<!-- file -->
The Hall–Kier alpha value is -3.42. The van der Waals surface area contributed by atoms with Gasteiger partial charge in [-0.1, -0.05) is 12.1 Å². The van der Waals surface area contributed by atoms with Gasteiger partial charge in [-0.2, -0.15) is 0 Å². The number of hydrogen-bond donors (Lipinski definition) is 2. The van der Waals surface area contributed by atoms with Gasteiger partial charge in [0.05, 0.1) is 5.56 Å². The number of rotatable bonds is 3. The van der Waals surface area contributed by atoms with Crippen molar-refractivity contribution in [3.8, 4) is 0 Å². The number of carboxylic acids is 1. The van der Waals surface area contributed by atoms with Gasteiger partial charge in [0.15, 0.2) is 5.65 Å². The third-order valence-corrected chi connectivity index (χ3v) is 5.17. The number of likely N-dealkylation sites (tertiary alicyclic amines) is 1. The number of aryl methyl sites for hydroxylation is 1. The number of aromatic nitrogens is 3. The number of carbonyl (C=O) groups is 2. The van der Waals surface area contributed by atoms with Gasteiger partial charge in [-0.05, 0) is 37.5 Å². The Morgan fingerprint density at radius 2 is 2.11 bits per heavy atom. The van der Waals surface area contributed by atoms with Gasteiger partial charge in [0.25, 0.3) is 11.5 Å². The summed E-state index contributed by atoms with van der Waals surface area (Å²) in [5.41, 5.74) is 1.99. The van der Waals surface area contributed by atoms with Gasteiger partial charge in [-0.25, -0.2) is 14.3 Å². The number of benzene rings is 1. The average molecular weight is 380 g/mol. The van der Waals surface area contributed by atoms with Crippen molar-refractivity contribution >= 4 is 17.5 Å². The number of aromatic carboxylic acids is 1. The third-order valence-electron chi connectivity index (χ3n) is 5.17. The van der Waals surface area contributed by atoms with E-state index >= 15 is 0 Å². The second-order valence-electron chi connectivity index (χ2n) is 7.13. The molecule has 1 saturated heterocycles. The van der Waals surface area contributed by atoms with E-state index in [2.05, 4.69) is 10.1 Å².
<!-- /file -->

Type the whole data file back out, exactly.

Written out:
The Hall–Kier alpha value is -3.42. The van der Waals surface area contributed by atoms with Gasteiger partial charge in [-0.1, -0.05) is 12.1 Å². The van der Waals surface area contributed by atoms with Gasteiger partial charge in [-0.2, -0.15) is 0 Å². The number of hydrogen-bond donors (Lipinski definition) is 2. The van der Waals surface area contributed by atoms with Gasteiger partial charge in [0.05, 0.1) is 5.56 Å². The number of rotatable bonds is 3. The van der Waals surface area contributed by atoms with Crippen molar-refractivity contribution in [3.8, 4) is 0 Å². The number of carboxylic acids is 1. The van der Waals surface area contributed by atoms with Gasteiger partial charge in [0.15, 0.2) is 5.65 Å². The third-order valence-corrected chi connectivity index (χ3v) is 5.17. The number of likely N-dealkylation sites (tertiary alicyclic amines) is 1. The number of aryl methyl sites for hydroxylation is 1. The number of aromatic nitrogens is 3. The number of carbonyl (C=O) groups is 2. The van der Waals surface area contributed by atoms with Gasteiger partial charge in [-0.05, 0) is 37.5 Å². The Morgan fingerprint density at radius 2 is 2.11 bits per heavy atom. The van der Waals surface area contributed by atoms with Gasteiger partial charge in [0.25, 0.3) is 11.5 Å². The summed E-state index contributed by atoms with van der Waals surface area (Å²) in [5.41, 5.74) is 1.99. The van der Waals surface area contributed by atoms with Gasteiger partial charge in [-0.25, -0.2) is 14.3 Å². The number of benzene rings is 1. The average molecular weight is 380 g/mol. The van der Waals surface area contributed by atoms with Crippen molar-refractivity contribution >= 4 is 17.5 Å². The number of aromatic carboxylic acids is 1. The third-order valence-electron chi connectivity index (χ3n) is 5.17. The van der Waals surface area contributed by atoms with E-state index >= 15 is 0 Å². The second-order valence-electron chi connectivity index (χ2n) is 7.13. The molecule has 1 saturated heterocycles. The van der Waals surface area contributed by atoms with E-state index in [2.05, 4.69) is 10.1 Å².